That Viral Video of a Spider Clump Doesn’t Actually Show Spiders

Slate’s animal blog.
Jan. 16 2014 4:29 PM

That Viral Video of a Spider Clump Doesn’t Actually Show Spiders

Daddy longlegs are their own order. Nothing to be scared of.

Photo courtesy Ryan Poplin/Flickr/Creative Commons

Earlier this month, Vine user Pablo Barroeta of Cholula, Mexico, posted a video showing a seemingly innocuous fuzz ball resting on a blue plastic bin. (We'll embed it at the bottom for those who are brave enough to watch.) After he prods the mustache-like object with his finger, a pulsating mass of what look like spiders suddenly erupts and frenetically scurries down the walls of the bin. The video quickly went viral. Many viewers reacted in horror, and news outlets reported on the “wad of spiders.” But are these creatures really spiders?

No. They are arachnids—the class that includes spiders, scorpions, and ticks—but the creatures in the video are most likely harvestmen, a member of the opiliones order. They’re also referred to as daddy longlegs. Harvestmen are often confused with long-legged spiders, despite some key differences. Harvestmen do not possess silk glands and cannot build webs. They possess only one set of eyes, unlike spiders. Perhaps most reassuringly, no known species of harvestmen—more than 6,500 have been identified—has venom glands, and their bite is nowhere near capable of breaking human skin.


These creepy creatures live on every continent except Antarctica, and in nearly every climate. Other species are entirely troglodytic, living only in damp corners of caves. But Shelob they are not. Two endangered species, Texella reyesi and Texella reddelli, are so adapted to their Central Texas caves that they have no eyes at all, slowly crawling along the cave walls in search of tiny insect prey.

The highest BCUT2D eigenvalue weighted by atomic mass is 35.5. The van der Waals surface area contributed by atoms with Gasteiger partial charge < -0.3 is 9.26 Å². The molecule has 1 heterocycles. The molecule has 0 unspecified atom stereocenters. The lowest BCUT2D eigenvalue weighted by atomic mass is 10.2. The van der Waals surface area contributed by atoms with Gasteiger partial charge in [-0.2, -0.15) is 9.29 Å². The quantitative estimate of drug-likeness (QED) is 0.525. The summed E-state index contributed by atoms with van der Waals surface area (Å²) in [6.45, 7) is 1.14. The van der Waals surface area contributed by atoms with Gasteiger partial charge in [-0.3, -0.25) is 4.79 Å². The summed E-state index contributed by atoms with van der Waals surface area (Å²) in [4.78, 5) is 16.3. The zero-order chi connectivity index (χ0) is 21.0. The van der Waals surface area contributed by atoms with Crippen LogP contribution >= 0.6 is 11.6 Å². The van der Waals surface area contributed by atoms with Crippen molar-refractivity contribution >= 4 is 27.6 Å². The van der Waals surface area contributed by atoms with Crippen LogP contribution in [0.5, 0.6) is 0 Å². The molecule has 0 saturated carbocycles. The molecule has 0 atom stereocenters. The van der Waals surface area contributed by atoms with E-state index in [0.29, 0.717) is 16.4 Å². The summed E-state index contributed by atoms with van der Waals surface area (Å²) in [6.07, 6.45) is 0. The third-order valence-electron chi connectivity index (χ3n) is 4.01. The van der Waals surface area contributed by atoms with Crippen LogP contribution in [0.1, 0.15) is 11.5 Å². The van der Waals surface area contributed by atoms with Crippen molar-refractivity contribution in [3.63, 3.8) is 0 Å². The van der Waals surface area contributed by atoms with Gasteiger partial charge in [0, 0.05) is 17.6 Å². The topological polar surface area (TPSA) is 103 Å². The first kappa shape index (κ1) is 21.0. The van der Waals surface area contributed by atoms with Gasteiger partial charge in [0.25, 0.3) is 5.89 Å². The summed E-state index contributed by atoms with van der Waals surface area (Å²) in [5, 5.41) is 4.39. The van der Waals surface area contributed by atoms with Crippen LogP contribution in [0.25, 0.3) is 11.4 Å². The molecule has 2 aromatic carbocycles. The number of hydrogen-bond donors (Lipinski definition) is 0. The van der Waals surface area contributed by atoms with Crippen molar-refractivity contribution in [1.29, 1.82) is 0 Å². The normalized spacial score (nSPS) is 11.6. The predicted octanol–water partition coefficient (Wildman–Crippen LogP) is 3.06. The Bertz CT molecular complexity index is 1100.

Harvestmen snack on things like lizard tails, feces, decaying plants, and fungus. They carefully drag each of their seven-jointed legs between their jaws to clean up after a meal. When attacked, the daddy longlegs are able to lose limbs and survive.* The detached limb will even twitch for several seconds to distract predators. Harvestmen also emit a stench when threatened, a foul-smelling milky liquid from a special scent gland, warning potential predators that they would not be very tasty. They secrete another liquid to form a scent trail that fellow harvestmen may follow.

So why would harvestmen clump together like those in the viral video? To avoid desiccation and death. In hot, dry climates, harvestmen are known to form groups of up to 70,000 individuals in order to retain moisture and protect against predators. When temperatures cool down at night, the resilient arachnids scatter to scavenge for food. If male daddy longlegs run into one another in the dark, they are known to joust upon meeting. (“Those are my dinner feces, back off!”)

Creepy? Yes. But the friendly harvestman doesn’t deserve your horrified reactions. They can’t bite, they can’t sting, and they even eat some common household pests. Next time you see one, don’t be afraid to pick one up with your hands, look into its tiny little eyes, and say hello. And if you see a giant blob of them, leave them alone! They’re just trying to beat the heat.

Thanks to Theresa Dellinger, diagnostician at Virginia Tech Department of Entomology Insect Identification Lab.

*Correction, Jan. 17, 2014: This post originally misstated that daddy longlegs can regrow lost limbs.



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